Teachers expect brighter pupils, on the whole, to perform better in public examinations than less bright pupils. It is fairly fundamental to the credibility of any assessment system. Unfortunately, this does not appear to be the case with this year’s GCSE.

Pupils at one of the country’s top independent schools, Guildford High for Girls, were double entered for three modern languages in both GCSE and in the International IGCSE. The IGCSE is used by a number of academic schools in both the private and in the maintained sector because it is seen as somewhat more demanding for able pupils. What a surprise, then, to discover that the candidates rated by Guildford High as the brightest did better on the more challenging IGCSE than on the easier GCSE.

27 of the most able girls performed in line with their high ability on the IGCSE. They achieved the elite A* grade. However, when it came to the bog standard ordinary and less demanding GCSE, only 5 of these most able pupils attained the A* grade. The school is astonished, as many people will be who are not familiar with the anti-intellectual nature of GCSE and the sheer awfulness of the mark schemes. It is a highly formulaic system of assessment, built around too many short-response questions.

A few years ago I sat a GCSE exam in a modern language that I had studied at evening class. It was, essentially, a phrase book approach to language learning; not without its uses for ordering an ice cream and so on but, more or less, devoid of grammar content or any breadth of vocabulary. It had some practical value but even my A* did not provide a substantial basis for further study.

Recently, I came across a set of O-Level modern languages papers from the 1970s. I placed a translation question from one of them in front of a practising A-Level examiner and asked him to identify the examination from which it derived. He told me that it was difficult to decide since the question appeared to be too difficult for A-Level. After some considerable thought, he concluded that it must be from an Oxbridge entrance test! I defy any fair commentator to draw a different conclusion!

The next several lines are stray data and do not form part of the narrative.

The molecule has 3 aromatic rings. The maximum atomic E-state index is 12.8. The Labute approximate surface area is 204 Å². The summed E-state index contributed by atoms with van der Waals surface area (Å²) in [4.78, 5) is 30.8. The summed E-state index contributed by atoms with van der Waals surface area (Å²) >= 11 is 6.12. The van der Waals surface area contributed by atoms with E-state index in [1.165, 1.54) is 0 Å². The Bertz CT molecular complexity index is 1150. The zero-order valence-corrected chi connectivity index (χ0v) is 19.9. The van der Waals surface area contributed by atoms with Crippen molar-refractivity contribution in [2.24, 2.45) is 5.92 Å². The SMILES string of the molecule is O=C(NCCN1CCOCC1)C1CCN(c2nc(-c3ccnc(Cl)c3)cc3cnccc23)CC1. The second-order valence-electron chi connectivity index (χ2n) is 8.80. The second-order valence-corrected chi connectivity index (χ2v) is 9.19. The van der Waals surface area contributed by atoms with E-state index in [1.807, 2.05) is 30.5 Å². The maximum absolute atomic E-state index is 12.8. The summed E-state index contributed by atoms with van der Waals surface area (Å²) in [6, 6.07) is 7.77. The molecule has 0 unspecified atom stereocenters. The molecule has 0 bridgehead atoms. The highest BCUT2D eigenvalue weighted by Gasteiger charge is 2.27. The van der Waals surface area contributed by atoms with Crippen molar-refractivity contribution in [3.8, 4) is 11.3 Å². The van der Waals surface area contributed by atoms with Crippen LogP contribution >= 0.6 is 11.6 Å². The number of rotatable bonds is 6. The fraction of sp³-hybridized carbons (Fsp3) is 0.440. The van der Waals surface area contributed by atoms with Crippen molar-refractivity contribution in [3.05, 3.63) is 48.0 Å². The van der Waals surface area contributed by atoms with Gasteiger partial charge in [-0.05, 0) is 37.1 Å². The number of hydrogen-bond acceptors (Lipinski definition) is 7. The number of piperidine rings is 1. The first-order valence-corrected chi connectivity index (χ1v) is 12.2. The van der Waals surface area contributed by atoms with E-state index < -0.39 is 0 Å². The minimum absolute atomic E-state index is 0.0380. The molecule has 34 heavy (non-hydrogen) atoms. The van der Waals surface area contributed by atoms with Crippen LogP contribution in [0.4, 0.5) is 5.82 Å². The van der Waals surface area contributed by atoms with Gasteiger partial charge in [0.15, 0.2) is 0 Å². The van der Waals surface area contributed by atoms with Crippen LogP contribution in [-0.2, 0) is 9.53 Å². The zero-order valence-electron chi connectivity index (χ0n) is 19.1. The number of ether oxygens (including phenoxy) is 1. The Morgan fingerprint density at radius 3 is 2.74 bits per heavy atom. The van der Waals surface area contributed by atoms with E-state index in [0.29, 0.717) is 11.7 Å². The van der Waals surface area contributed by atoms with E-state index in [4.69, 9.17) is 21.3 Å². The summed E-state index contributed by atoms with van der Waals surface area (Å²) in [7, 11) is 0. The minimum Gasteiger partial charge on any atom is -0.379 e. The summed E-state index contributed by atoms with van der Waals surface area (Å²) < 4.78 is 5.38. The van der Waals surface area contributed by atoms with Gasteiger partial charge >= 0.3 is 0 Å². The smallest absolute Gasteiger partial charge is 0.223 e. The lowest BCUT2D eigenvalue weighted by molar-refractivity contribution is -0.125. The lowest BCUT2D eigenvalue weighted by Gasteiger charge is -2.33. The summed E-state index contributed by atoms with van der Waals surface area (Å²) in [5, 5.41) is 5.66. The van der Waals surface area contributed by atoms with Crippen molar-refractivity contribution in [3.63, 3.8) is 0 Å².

The O-Level modern language paper of 40 years ago was infinitely more demanding academically than the current GCSE. Making the comparison should be a required task for our new Education Secretary, Nicky Morgan. Ominously, pupils regard GCSE modern languages as a difficult and entries are in serious decline.

The situation at Guildford High has come about because examiners had to follow a mark scheme that requires them to ‘dumb down’. It cannot accommodate intelligent and sophisticated responses that do not meet a prescribed set of un-academic and formulaic answers.

This is especially problematic for the longer answers required by more demanding questions. Supposedly, we will be seeing more of these long-answer questions in future GCSEs, as part of a promise to toughen up an ‘exam’ that currently has a pass rate of 98.5 per cent (sic).

Leaving matters in the hands of the current exam board ‘experts’ and their regulatory body, Ofqual, will almost guarantee that GCSE remains a failed project; a ‘fake’ examination. It is time for GCSE to be confined to the dustbin and for a fresh start to made based on a range of different exams for a range of different pupil abilities. Sadly, this is not going to happen. We are confronted by the closing of the educational mind.

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